By Clay Stranger and Akshima Ghate
Measures to improve air quality and reduce emissions have never been more urgent. Across India, levels of particulate pollution have increased by 69 percent over the past twenty years. According to the University of Chicago, exposure to air pollution in Delhi is shortening life expectancy of residents by a decade.
Indian cities are beginning to take decisive actions in response to worsening air pollution. Given the enormity of the challenge, Delhi has been at the forefront of testing and instituting both the emergency response measures and long-term interventions that can help reduce the increasing emission concentrations in city’s air.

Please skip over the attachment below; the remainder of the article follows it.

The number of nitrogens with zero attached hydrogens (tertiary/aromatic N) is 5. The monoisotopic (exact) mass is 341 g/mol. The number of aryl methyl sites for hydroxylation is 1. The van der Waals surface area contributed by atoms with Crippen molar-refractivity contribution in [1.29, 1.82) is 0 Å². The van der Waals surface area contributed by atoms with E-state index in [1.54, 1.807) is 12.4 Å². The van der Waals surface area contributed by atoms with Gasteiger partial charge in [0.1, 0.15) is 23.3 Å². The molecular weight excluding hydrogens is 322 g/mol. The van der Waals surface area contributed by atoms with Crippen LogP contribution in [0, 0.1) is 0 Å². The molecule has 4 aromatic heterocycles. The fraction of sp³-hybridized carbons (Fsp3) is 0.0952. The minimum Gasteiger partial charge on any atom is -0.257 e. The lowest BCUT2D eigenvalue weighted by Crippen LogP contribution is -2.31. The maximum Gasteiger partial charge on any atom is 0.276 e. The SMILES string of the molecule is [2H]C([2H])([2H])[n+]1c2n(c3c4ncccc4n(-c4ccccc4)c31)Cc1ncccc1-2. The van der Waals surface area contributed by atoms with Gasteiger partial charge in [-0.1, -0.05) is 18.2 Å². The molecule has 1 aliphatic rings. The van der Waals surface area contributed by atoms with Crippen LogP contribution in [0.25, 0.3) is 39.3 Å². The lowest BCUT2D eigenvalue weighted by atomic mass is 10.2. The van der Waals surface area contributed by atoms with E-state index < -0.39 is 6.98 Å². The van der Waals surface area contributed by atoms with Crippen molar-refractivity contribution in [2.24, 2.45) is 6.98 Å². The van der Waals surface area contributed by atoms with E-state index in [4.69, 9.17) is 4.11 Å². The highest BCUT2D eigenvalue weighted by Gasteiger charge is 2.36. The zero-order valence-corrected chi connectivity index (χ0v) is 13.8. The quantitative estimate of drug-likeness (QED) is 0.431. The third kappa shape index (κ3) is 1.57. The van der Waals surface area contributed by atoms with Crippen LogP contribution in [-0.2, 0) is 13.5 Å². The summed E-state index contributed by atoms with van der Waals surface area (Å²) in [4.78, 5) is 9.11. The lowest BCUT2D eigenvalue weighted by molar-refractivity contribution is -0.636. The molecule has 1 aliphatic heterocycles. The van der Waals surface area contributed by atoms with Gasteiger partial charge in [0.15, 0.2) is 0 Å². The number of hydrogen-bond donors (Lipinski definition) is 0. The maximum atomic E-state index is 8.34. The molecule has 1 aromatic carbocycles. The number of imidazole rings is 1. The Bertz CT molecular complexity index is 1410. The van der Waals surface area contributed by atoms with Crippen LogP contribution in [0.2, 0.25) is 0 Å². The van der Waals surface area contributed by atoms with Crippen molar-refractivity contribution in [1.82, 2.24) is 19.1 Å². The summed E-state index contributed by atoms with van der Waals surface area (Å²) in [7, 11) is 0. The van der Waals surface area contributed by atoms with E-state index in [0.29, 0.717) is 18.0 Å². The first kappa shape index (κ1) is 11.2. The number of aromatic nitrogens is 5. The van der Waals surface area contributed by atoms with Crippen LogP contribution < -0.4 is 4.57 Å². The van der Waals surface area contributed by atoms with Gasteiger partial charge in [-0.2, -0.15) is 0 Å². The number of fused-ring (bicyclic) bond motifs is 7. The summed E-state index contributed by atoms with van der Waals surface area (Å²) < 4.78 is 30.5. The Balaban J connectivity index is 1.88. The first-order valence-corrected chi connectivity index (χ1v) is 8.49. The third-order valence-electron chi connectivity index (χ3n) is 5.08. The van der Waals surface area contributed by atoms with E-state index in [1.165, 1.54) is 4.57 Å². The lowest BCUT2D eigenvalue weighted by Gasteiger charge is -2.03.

Delhi released its draft electric vehicle policy with a key objective of improving the local air quality. The draft policy’s bold target of 25 percent battery electric vehicles in new vehicle registrations within the next five years is inspiring and is exemplary of the commitment needed from many cities. If realized, the ambitious target will support a material improvement in Delhi’s air quality, reduce consumption of conventional transport fuels and lower carbon emissions.